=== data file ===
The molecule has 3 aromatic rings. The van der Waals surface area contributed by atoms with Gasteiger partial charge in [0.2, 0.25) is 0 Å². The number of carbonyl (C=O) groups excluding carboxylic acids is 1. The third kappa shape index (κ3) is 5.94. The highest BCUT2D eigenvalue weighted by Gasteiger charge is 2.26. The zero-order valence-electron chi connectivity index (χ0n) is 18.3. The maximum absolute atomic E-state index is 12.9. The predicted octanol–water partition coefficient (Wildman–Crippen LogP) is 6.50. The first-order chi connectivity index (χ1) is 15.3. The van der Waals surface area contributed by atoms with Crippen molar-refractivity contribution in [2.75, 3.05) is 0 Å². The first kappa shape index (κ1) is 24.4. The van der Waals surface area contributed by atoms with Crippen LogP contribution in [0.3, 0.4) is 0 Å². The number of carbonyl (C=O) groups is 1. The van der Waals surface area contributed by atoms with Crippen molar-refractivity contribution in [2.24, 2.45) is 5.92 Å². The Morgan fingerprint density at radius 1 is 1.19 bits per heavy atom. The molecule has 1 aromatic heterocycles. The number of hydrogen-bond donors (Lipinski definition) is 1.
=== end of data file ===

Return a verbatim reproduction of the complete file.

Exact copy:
The molecule has 3 aromatic rings. The van der Waals surface area contributed by atoms with Gasteiger partial charge in [0.2, 0.25) is 0 Å². The number of carbonyl (C=O) groups excluding carboxylic acids is 1. The third kappa shape index (κ3) is 5.94. The highest BCUT2D eigenvalue weighted by Gasteiger charge is 2.26. The zero-order valence-electron chi connectivity index (χ0n) is 18.3. The maximum absolute atomic E-state index is 12.9. The predicted octanol–water partition coefficient (Wildman–Crippen LogP) is 6.50. The first-order chi connectivity index (χ1) is 15.3. The van der Waals surface area contributed by atoms with Crippen molar-refractivity contribution in [2.75, 3.05) is 0 Å². The first kappa shape index (κ1) is 24.4. The van der Waals surface area contributed by atoms with Crippen LogP contribution in [0.3, 0.4) is 0 Å². The number of carbonyl (C=O) groups is 1. The van der Waals surface area contributed by atoms with Crippen molar-refractivity contribution in [2.24, 2.45) is 5.92 Å². The Morgan fingerprint density at radius 1 is 1.19 bits per heavy atom. The molecule has 1 aromatic heterocycles. The number of hydrogen-bond donors (Lipinski definition) is 1.